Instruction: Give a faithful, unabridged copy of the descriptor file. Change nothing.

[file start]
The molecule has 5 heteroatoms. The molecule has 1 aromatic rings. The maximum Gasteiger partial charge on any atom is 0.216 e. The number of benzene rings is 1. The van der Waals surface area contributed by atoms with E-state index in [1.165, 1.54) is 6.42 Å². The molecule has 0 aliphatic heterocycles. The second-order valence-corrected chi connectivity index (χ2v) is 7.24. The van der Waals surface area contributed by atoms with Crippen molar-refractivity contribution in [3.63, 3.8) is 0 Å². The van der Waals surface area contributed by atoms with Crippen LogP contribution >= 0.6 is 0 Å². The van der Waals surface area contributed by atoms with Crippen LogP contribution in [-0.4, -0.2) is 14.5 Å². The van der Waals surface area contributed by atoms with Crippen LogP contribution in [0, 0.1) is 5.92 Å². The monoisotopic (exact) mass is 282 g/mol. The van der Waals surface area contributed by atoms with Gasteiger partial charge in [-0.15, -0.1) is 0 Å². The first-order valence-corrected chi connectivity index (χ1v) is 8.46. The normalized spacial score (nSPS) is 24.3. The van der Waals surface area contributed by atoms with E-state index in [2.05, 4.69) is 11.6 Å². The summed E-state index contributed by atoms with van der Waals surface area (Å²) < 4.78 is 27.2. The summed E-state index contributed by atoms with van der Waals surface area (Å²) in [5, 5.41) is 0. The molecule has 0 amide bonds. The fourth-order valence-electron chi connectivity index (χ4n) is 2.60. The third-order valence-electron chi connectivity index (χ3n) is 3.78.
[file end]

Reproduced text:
The molecule has 5 heteroatoms. The molecule has 1 aromatic rings. The maximum Gasteiger partial charge on any atom is 0.216 e. The number of benzene rings is 1. The van der Waals surface area contributed by atoms with E-state index in [1.165, 1.54) is 6.42 Å². The molecule has 0 aliphatic heterocycles. The second-order valence-corrected chi connectivity index (χ2v) is 7.24. The van der Waals surface area contributed by atoms with Crippen molar-refractivity contribution in [3.63, 3.8) is 0 Å². The van der Waals surface area contributed by atoms with Crippen LogP contribution >= 0.6 is 0 Å². The van der Waals surface area contributed by atoms with Crippen LogP contribution in [-0.4, -0.2) is 14.5 Å². The van der Waals surface area contributed by atoms with Crippen LogP contribution in [0, 0.1) is 5.92 Å². The monoisotopic (exact) mass is 282 g/mol. The van der Waals surface area contributed by atoms with Gasteiger partial charge in [-0.15, -0.1) is 0 Å². The first-order valence-corrected chi connectivity index (χ1v) is 8.46. The normalized spacial score (nSPS) is 24.3. The van der Waals surface area contributed by atoms with E-state index in [2.05, 4.69) is 11.6 Å². The summed E-state index contributed by atoms with van der Waals surface area (Å²) < 4.78 is 27.2. The summed E-state index contributed by atoms with van der Waals surface area (Å²) in [5, 5.41) is 0. The molecule has 0 amide bonds. The fourth-order valence-electron chi connectivity index (χ4n) is 2.60. The third-order valence-electron chi connectivity index (χ3n) is 3.78.